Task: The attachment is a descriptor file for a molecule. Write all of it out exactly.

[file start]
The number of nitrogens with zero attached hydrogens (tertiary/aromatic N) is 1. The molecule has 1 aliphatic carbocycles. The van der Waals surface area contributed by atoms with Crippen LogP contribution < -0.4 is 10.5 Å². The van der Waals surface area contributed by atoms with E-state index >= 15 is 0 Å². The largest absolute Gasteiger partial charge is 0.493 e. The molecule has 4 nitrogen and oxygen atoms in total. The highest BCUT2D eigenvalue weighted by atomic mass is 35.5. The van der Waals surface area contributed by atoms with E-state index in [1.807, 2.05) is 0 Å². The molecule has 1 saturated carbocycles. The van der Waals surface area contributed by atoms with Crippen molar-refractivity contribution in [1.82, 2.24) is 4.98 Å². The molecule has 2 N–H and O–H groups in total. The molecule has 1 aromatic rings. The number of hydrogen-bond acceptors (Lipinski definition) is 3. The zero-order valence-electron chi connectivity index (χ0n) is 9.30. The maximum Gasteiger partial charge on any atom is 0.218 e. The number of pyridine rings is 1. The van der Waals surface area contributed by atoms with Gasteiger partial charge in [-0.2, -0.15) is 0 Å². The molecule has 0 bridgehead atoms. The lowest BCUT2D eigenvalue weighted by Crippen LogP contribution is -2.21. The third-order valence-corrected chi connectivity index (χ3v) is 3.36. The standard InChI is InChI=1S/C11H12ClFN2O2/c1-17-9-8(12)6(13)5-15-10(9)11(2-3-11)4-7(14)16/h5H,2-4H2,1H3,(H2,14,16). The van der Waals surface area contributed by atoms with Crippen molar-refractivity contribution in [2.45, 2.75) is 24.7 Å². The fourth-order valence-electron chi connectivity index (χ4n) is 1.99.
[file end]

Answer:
The number of nitrogens with zero attached hydrogens (tertiary/aromatic N) is 1. The molecule has 1 aliphatic carbocycles. The van der Waals surface area contributed by atoms with Crippen LogP contribution < -0.4 is 10.5 Å². The van der Waals surface area contributed by atoms with E-state index >= 15 is 0 Å². The largest absolute Gasteiger partial charge is 0.493 e. The molecule has 4 nitrogen and oxygen atoms in total. The highest BCUT2D eigenvalue weighted by atomic mass is 35.5. The van der Waals surface area contributed by atoms with E-state index in [1.807, 2.05) is 0 Å². The molecule has 1 saturated carbocycles. The van der Waals surface area contributed by atoms with Crippen molar-refractivity contribution in [1.82, 2.24) is 4.98 Å². The molecule has 2 N–H and O–H groups in total. The molecule has 1 aromatic rings. The number of hydrogen-bond acceptors (Lipinski definition) is 3. The zero-order valence-electron chi connectivity index (χ0n) is 9.30. The maximum Gasteiger partial charge on any atom is 0.218 e. The number of pyridine rings is 1. The van der Waals surface area contributed by atoms with Gasteiger partial charge in [-0.2, -0.15) is 0 Å². The molecule has 0 bridgehead atoms. The lowest BCUT2D eigenvalue weighted by Crippen LogP contribution is -2.21. The third-order valence-corrected chi connectivity index (χ3v) is 3.36. The standard InChI is InChI=1S/C11H12ClFN2O2/c1-17-9-8(12)6(13)5-15-10(9)11(2-3-11)4-7(14)16/h5H,2-4H2,1H3,(H2,14,16). The van der Waals surface area contributed by atoms with Crippen molar-refractivity contribution in [2.45, 2.75) is 24.7 Å². The fourth-order valence-electron chi connectivity index (χ4n) is 1.99.